Workers scrambling to fix Wiesbaden lodge defects as USAREUR move looms
August 14, 2010
WIESBADEN, Germany — Already a year behind schedule and slightly over budget, the Wiesbaden Army Lodge could open by the end of the year if construction crews can make final repairs in time.
The lodge in the Hainerberg housing area is part of a $600 million overhaul of Wiesbaden’s military communities in preparation for the arrival of the U.S. Army Europe’s headquarters, whose troops should start arriving in 2012.
A combination of construction defects and bad luck has plagued the project since construction began three years ago, pushing the $32 million projected cost to about $34 million.
For instance, a water leak last December damaged dozens of rooms on three floors of the 164-room hotel. The damage was extensive because a fitting broke on a weekend and the water kept leaking until Monday morning, said Orlando Ortiz, the Army Corps of Engineers’ project manager of the new hotel.
“Unfortunately, it was on the top floor, so water has a tendency to flow downhill and it made its way to the bottom,” said Roger Gerber, chief of the transformation stationing management office at Wiesbaden Army Airfield.
Then, as a German construction crew was close to repairing the damaged walls and flooded carpets, water leaked into an electrical panel and caused a fire in one of the rooms.
Despite the setbacks, Wiesbaden garrison officials remained optimistic that the hotel would be open in June or July, which could have given a boost to the Wiesbaden Entertainment Center, which opened its doors across the street in May.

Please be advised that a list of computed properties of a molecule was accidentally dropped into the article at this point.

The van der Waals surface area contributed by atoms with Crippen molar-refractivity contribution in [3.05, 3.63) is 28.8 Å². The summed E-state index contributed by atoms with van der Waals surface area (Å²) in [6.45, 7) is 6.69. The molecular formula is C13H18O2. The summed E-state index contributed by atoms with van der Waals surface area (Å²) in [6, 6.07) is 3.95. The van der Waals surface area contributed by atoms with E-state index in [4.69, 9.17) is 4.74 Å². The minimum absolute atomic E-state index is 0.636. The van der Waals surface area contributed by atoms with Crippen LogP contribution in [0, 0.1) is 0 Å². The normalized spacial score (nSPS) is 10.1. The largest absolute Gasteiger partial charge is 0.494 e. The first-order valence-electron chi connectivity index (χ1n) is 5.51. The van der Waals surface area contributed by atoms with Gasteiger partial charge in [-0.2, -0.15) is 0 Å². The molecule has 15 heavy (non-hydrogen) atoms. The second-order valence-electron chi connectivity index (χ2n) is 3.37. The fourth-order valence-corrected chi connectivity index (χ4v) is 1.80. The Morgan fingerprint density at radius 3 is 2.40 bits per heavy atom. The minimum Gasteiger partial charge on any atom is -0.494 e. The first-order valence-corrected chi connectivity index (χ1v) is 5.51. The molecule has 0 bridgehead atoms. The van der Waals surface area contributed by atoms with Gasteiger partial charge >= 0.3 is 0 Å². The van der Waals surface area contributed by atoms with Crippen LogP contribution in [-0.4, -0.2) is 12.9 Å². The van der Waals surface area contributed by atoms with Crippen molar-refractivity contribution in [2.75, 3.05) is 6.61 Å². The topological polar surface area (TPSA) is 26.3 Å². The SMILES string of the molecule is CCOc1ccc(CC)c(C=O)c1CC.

But when Army officials and the construction crew did a joint inspection of the facility last month, multiple deficiencies such as chipped tiles and dents in the walls were found.
“A hotel this size, it starts to add up…all the sudden you have a list of 1,000 to 2,000 items,” Ortiz said.
Gerber said a lot of the repairs have been completed over the past two weeks.
“We’re not OK that it’s a year late, but to their credit they came back and put a dedicated effort into correcting it,” Gerber said.
Other projects around Wiesbaden continue on track, including what officials dub “the keystone of the whole consolidation” – a $125 million, 285,000-square-foot U.S. Army Europe Command and Battle Center, which is slated to be completed early in 2012.
Construction also is well under way on the $133 million housing project adjacent to the airfield, and upcoming projects on the airfield include a Consolidated Intelligence Center and an Information Processing Center. Future projects include school renovations, parking garages on the airfield, an inprocessing center at the site of the current post exchange, a new community center and new PX and commissary facilities.